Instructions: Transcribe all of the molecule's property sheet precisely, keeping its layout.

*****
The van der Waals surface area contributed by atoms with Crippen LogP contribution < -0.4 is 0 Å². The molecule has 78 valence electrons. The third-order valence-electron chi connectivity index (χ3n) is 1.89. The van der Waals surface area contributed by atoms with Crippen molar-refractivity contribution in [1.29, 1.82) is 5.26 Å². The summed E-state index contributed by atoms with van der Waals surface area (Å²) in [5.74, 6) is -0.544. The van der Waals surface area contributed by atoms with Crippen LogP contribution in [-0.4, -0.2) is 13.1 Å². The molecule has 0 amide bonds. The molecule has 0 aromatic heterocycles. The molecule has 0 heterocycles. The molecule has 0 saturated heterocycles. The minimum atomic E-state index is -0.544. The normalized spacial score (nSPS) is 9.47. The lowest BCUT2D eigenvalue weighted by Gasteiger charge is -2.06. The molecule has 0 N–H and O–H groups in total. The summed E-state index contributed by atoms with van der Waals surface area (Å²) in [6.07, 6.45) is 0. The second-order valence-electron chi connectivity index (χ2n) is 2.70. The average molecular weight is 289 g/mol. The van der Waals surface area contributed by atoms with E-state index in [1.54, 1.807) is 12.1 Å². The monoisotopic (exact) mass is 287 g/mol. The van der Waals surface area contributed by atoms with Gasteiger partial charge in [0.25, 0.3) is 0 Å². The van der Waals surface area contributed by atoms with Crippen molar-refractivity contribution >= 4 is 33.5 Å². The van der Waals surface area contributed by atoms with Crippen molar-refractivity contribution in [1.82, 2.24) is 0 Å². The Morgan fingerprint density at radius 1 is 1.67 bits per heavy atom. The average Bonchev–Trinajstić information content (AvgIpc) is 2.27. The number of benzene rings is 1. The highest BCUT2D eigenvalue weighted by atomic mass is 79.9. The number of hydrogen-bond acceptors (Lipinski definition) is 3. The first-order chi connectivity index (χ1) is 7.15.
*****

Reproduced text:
The van der Waals surface area contributed by atoms with Crippen LogP contribution < -0.4 is 0 Å². The molecule has 78 valence electrons. The third-order valence-electron chi connectivity index (χ3n) is 1.89. The van der Waals surface area contributed by atoms with Crippen molar-refractivity contribution in [1.29, 1.82) is 5.26 Å². The summed E-state index contributed by atoms with van der Waals surface area (Å²) in [5.74, 6) is -0.544. The van der Waals surface area contributed by atoms with Crippen LogP contribution in [-0.4, -0.2) is 13.1 Å². The molecule has 0 amide bonds. The molecule has 0 aromatic heterocycles. The molecule has 0 heterocycles. The molecule has 0 saturated heterocycles. The minimum atomic E-state index is -0.544. The normalized spacial score (nSPS) is 9.47. The lowest BCUT2D eigenvalue weighted by Gasteiger charge is -2.06. The molecule has 0 N–H and O–H groups in total. The summed E-state index contributed by atoms with van der Waals surface area (Å²) in [6.07, 6.45) is 0. The second-order valence-electron chi connectivity index (χ2n) is 2.70. The average molecular weight is 289 g/mol. The van der Waals surface area contributed by atoms with E-state index in [1.54, 1.807) is 12.1 Å². The monoisotopic (exact) mass is 287 g/mol. The van der Waals surface area contributed by atoms with Gasteiger partial charge in [0.25, 0.3) is 0 Å². The van der Waals surface area contributed by atoms with Crippen molar-refractivity contribution >= 4 is 33.5 Å². The van der Waals surface area contributed by atoms with Crippen molar-refractivity contribution in [1.82, 2.24) is 0 Å². The Morgan fingerprint density at radius 1 is 1.67 bits per heavy atom. The average Bonchev–Trinajstić information content (AvgIpc) is 2.27. The number of benzene rings is 1. The highest BCUT2D eigenvalue weighted by atomic mass is 79.9. The number of hydrogen-bond acceptors (Lipinski definition) is 3. The first-order chi connectivity index (χ1) is 7.15.